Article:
The complexity of such plans, and the options available in how the executives receive the money, is why Jason Maples, executive vice president at Lockton in Denver, has found that in-person educational meetings work best. “You really need to sit down with an executive, understand his or her cash flow and balance sheet, and explain the advantage of the arbitrage between marginal tax rates and effective tax rates,” he says. Once the plan has been explained, the main hesitation most executives have in participating is credit risk, because “the way these plans work, if the company goes under, the funds are lost,” he says. “But if you feel comfortable buying the company’s stock, you should feel comfortable saving in the nonqualified deferred comp plan.”
Grimes adds, “When people hear they could lose money, they have a visceral reaction. But then I ask them how many of them are, or would be, stockholders of the company. Almost everyone says ‘yes.’ Then I explain that, in an NQDC plan, they become creditors to the company. In the event of something going wrong, creditors get paid before stockholders. That is always enlightening.”
PLAN DESIGN'S IMPACT ON PARTICIPANT BEHAVIOR
According to experts, there are four best practices sponsors should consider when designing their nonqualified deferred compensation (NQDC) plan. First, it is important to support participant education, says Jamie McInnes, with Prudential Retirement. The impact can be dramatic, agrees Rocky Grimes, of Lockton Retirement Services. Since providing education to one client’s executives about their NQDC plan, over the past three years Lockton has been able to increase the number of participants in the plan seven-fold, he says.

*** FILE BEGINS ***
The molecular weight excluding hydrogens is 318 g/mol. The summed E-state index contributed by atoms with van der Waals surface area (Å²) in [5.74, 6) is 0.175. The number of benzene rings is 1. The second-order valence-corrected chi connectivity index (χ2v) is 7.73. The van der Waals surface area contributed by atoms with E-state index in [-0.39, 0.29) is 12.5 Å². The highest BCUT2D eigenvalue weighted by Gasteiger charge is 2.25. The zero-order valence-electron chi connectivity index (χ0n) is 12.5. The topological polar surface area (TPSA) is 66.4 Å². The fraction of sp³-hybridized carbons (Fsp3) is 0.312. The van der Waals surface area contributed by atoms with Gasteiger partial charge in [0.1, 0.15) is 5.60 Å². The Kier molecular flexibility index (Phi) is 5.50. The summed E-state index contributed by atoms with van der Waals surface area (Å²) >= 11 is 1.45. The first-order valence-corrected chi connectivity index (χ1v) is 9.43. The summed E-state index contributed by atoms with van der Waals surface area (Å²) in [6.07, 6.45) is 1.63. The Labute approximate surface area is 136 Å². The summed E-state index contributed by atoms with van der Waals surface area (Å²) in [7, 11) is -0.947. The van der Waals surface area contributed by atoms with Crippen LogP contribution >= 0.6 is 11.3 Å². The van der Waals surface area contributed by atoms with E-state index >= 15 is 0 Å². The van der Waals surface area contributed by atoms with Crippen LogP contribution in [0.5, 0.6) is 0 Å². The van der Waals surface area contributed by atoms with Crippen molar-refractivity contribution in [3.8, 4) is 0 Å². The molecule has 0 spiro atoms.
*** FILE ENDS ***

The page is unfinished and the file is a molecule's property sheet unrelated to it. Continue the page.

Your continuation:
The second best practice for NQDC plans, McInnes says, is to keep them simple. Adds Brian Ellerman, managing director of Sheridan Road Financial in Chicago: “Nonqualified plans offer tremendous flexibility in terms of plan design features, distribution options and the like. But with flexibility comes complexity, and too many choices can be overwhelming for participants. Keeping the plan design simple will typically result in better participation.”
A third best practice is to offer model portfolios with preset allocations, based either on risk tolerance or a planned retirement date, such as a target-date fund (TDF), McInnes says. The fourth, he notes, is to offer a match, which often boosts participation. —LB
HOW NQDC PLANS WORK
A nonqualified deferred compensation (NQDC) plan defers a portion of an executive’s compensation—salary, bonuses, commissions or other earnings—to a future date, and the deferrals can be up to 50% of total compensation. The funds are typically paid out when the employee leaves the company, becomes disabled or dies. Because the funds are deferred, so are the taxes. This can be beneficial to an executive at retirement as he will be in a lower tax bracket. As it is nonqualified, an NQDC plan is not subject to the Employee Retirement Income Security Act (ERISA) and its nondiscrimination testing limitations.
An NQDC plan can either be elective, whereby it is optional for the executive to participate and to determine the amount of salary he wants to defer, or a supplemental employee retirement plan (SERP), whereby the company enters a legally binding agreement to pay the executive supplemental income on top of his salary and bonuses. The deferrals can be placed into an account paying a set interest, or they can be invested.
There are some downsides to NQDC plans for both employees and employers. The benefits may be forfeited under circumstances including: if the employee leaves before the vesting date or before normal retirement age; if the person enters into competition with the employer; or if he is terminated for cause.
In addition, the funds are unsecured, which means they are not protected from the claims of general creditors of the company. Also, Internal Revenue Code (IRC) Section 409A says that an executive who chooses to defer compensation may not change that during the year, and once a date is set for when the participant wants to receive the money—say, to coincide with a tuition payment—it cannot be accelerated.
For the employer, unlike with qualified plans, contributions to an NQDC plan may not be deducted until they are paid out. In addition, the employer must pay taxes on any investment earnings, dividends or realized gains. —LB